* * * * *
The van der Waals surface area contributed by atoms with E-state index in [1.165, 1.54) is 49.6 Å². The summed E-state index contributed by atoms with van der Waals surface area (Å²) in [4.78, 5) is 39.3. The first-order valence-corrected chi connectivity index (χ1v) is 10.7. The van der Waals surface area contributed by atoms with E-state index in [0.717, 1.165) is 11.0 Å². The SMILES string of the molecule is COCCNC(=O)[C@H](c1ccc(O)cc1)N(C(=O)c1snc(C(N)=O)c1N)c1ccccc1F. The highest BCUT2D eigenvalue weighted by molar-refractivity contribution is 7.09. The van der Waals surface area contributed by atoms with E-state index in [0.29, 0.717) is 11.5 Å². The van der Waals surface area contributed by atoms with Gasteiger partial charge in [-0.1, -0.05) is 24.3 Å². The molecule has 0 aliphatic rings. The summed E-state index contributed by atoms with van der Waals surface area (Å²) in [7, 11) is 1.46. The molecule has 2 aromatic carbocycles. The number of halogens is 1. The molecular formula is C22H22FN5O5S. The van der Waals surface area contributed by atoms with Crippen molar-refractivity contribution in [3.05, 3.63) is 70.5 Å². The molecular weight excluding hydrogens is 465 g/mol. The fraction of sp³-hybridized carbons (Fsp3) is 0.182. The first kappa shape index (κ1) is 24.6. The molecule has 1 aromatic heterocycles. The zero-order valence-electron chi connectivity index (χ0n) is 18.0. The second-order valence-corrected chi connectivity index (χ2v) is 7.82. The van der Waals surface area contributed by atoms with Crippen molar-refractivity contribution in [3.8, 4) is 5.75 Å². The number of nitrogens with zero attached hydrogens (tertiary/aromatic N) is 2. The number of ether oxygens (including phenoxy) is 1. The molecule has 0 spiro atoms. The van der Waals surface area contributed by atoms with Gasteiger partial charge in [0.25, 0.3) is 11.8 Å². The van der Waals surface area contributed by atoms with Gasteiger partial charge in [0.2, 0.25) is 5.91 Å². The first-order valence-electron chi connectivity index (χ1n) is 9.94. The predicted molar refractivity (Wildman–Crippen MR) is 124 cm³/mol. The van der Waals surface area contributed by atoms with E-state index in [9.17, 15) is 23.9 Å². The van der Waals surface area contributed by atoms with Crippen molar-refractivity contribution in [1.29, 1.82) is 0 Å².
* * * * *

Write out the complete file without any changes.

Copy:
The van der Waals surface area contributed by atoms with E-state index in [1.165, 1.54) is 49.6 Å². The summed E-state index contributed by atoms with van der Waals surface area (Å²) in [4.78, 5) is 39.3. The first-order valence-corrected chi connectivity index (χ1v) is 10.7. The van der Waals surface area contributed by atoms with E-state index in [0.717, 1.165) is 11.0 Å². The SMILES string of the molecule is COCCNC(=O)[C@H](c1ccc(O)cc1)N(C(=O)c1snc(C(N)=O)c1N)c1ccccc1F. The highest BCUT2D eigenvalue weighted by molar-refractivity contribution is 7.09. The van der Waals surface area contributed by atoms with E-state index in [0.29, 0.717) is 11.5 Å². The van der Waals surface area contributed by atoms with Gasteiger partial charge in [-0.1, -0.05) is 24.3 Å². The molecule has 0 aliphatic rings. The summed E-state index contributed by atoms with van der Waals surface area (Å²) in [7, 11) is 1.46. The molecule has 2 aromatic carbocycles. The number of halogens is 1. The molecular formula is C22H22FN5O5S. The van der Waals surface area contributed by atoms with Crippen molar-refractivity contribution in [3.05, 3.63) is 70.5 Å². The molecular weight excluding hydrogens is 465 g/mol. The fraction of sp³-hybridized carbons (Fsp3) is 0.182. The first kappa shape index (κ1) is 24.6. The molecule has 1 aromatic heterocycles. The zero-order valence-electron chi connectivity index (χ0n) is 18.0. The second-order valence-corrected chi connectivity index (χ2v) is 7.82. The van der Waals surface area contributed by atoms with Crippen molar-refractivity contribution in [3.8, 4) is 5.75 Å². The number of nitrogens with zero attached hydrogens (tertiary/aromatic N) is 2. The number of ether oxygens (including phenoxy) is 1. The molecule has 0 spiro atoms. The van der Waals surface area contributed by atoms with Gasteiger partial charge in [0.25, 0.3) is 11.8 Å². The van der Waals surface area contributed by atoms with Gasteiger partial charge in [0.2, 0.25) is 5.91 Å². The first-order valence-electron chi connectivity index (χ1n) is 9.94. The predicted molar refractivity (Wildman–Crippen MR) is 124 cm³/mol. The van der Waals surface area contributed by atoms with E-state index in [9.17, 15) is 23.9 Å². The van der Waals surface area contributed by atoms with Crippen molar-refractivity contribution in [1.29, 1.82) is 0 Å².